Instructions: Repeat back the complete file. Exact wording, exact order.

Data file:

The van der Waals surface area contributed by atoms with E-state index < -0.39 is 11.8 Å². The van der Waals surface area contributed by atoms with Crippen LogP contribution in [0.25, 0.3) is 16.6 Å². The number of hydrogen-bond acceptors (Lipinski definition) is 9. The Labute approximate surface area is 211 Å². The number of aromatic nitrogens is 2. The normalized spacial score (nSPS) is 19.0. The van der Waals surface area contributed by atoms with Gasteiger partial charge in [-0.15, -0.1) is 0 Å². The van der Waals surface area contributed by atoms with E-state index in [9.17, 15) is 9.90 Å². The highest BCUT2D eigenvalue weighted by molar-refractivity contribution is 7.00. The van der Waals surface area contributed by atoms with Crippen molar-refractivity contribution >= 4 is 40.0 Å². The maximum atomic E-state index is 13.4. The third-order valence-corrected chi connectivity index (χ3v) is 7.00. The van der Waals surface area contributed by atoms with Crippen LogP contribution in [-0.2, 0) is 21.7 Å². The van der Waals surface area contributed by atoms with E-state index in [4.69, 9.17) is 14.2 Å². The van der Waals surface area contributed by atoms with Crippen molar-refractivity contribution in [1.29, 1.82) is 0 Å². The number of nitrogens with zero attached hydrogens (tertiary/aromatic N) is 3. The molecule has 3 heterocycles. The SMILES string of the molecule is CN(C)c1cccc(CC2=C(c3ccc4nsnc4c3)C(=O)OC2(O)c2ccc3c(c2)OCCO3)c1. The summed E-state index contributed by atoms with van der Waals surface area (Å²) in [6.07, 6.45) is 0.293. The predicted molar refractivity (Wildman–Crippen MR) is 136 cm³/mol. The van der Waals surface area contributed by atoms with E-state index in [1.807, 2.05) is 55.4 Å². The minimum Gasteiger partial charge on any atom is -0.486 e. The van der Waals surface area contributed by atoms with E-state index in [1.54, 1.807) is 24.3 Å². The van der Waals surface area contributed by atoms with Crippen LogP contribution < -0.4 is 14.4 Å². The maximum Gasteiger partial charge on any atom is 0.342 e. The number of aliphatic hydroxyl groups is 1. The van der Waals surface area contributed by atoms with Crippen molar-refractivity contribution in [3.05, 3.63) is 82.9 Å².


The van der Waals surface area contributed by atoms with E-state index < -0.39 is 11.8 Å². The van der Waals surface area contributed by atoms with Crippen LogP contribution in [0.25, 0.3) is 16.6 Å². The number of hydrogen-bond acceptors (Lipinski definition) is 9. The Labute approximate surface area is 211 Å². The number of aromatic nitrogens is 2. The normalized spacial score (nSPS) is 19.0. The van der Waals surface area contributed by atoms with Gasteiger partial charge in [-0.15, -0.1) is 0 Å². The van der Waals surface area contributed by atoms with E-state index in [9.17, 15) is 9.90 Å². The highest BCUT2D eigenvalue weighted by molar-refractivity contribution is 7.00. The van der Waals surface area contributed by atoms with Crippen molar-refractivity contribution >= 4 is 40.0 Å². The maximum atomic E-state index is 13.4. The third-order valence-corrected chi connectivity index (χ3v) is 7.00. The van der Waals surface area contributed by atoms with Crippen LogP contribution in [-0.2, 0) is 21.7 Å². The van der Waals surface area contributed by atoms with E-state index in [4.69, 9.17) is 14.2 Å². The van der Waals surface area contributed by atoms with Crippen molar-refractivity contribution in [1.29, 1.82) is 0 Å². The number of nitrogens with zero attached hydrogens (tertiary/aromatic N) is 3. The molecule has 3 heterocycles. The SMILES string of the molecule is CN(C)c1cccc(CC2=C(c3ccc4nsnc4c3)C(=O)OC2(O)c2ccc3c(c2)OCCO3)c1. The summed E-state index contributed by atoms with van der Waals surface area (Å²) in [6.07, 6.45) is 0.293. The predicted molar refractivity (Wildman–Crippen MR) is 136 cm³/mol. The van der Waals surface area contributed by atoms with E-state index in [1.807, 2.05) is 55.4 Å². The minimum Gasteiger partial charge on any atom is -0.486 e. The van der Waals surface area contributed by atoms with E-state index in [1.54, 1.807) is 24.3 Å². The van der Waals surface area contributed by atoms with Crippen LogP contribution < -0.4 is 14.4 Å². The maximum Gasteiger partial charge on any atom is 0.342 e. The number of aliphatic hydroxyl groups is 1. The van der Waals surface area contributed by atoms with Crippen molar-refractivity contribution in [3.05, 3.63) is 82.9 Å².